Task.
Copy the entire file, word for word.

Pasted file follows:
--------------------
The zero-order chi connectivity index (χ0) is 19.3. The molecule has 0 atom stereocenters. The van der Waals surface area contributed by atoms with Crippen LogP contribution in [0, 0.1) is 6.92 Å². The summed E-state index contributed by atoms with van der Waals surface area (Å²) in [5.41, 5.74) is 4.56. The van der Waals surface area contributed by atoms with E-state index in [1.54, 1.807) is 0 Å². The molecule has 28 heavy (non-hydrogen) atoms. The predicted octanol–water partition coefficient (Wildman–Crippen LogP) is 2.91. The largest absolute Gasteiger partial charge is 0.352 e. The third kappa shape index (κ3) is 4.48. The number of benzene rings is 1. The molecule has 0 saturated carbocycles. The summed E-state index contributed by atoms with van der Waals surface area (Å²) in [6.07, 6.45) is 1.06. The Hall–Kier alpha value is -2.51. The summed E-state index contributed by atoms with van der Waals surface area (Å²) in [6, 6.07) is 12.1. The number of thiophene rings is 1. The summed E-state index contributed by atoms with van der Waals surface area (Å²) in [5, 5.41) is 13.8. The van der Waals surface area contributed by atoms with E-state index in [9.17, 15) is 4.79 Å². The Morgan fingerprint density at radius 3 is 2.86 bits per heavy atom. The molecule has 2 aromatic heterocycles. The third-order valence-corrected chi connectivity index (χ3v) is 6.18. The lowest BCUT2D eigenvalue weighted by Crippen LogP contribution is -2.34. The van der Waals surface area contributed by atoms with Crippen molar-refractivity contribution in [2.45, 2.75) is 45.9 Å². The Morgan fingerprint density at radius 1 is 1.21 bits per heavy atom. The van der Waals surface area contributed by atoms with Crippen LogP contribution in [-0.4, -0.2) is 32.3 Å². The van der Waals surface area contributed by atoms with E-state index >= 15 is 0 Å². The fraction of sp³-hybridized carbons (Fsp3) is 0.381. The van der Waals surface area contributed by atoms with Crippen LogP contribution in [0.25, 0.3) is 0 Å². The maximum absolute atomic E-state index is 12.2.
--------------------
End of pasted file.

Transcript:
The zero-order chi connectivity index (χ0) is 19.3. The molecule has 0 atom stereocenters. The van der Waals surface area contributed by atoms with Crippen LogP contribution in [0, 0.1) is 6.92 Å². The summed E-state index contributed by atoms with van der Waals surface area (Å²) in [5.41, 5.74) is 4.56. The van der Waals surface area contributed by atoms with E-state index in [1.54, 1.807) is 0 Å². The molecule has 28 heavy (non-hydrogen) atoms. The predicted octanol–water partition coefficient (Wildman–Crippen LogP) is 2.91. The largest absolute Gasteiger partial charge is 0.352 e. The third kappa shape index (κ3) is 4.48. The number of benzene rings is 1. The molecule has 0 saturated carbocycles. The summed E-state index contributed by atoms with van der Waals surface area (Å²) in [6.07, 6.45) is 1.06. The Hall–Kier alpha value is -2.51. The summed E-state index contributed by atoms with van der Waals surface area (Å²) in [6, 6.07) is 12.1. The number of thiophene rings is 1. The summed E-state index contributed by atoms with van der Waals surface area (Å²) in [5, 5.41) is 13.8. The van der Waals surface area contributed by atoms with E-state index in [9.17, 15) is 4.79 Å². The Morgan fingerprint density at radius 3 is 2.86 bits per heavy atom. The molecule has 2 aromatic heterocycles. The third-order valence-corrected chi connectivity index (χ3v) is 6.18. The lowest BCUT2D eigenvalue weighted by Crippen LogP contribution is -2.34. The van der Waals surface area contributed by atoms with Crippen molar-refractivity contribution in [2.45, 2.75) is 45.9 Å². The Morgan fingerprint density at radius 1 is 1.21 bits per heavy atom. The van der Waals surface area contributed by atoms with Crippen LogP contribution in [-0.4, -0.2) is 32.3 Å². The van der Waals surface area contributed by atoms with E-state index >= 15 is 0 Å². The fraction of sp³-hybridized carbons (Fsp3) is 0.381. The van der Waals surface area contributed by atoms with Crippen LogP contribution in [0.25, 0.3) is 0 Å². The maximum absolute atomic E-state index is 12.2.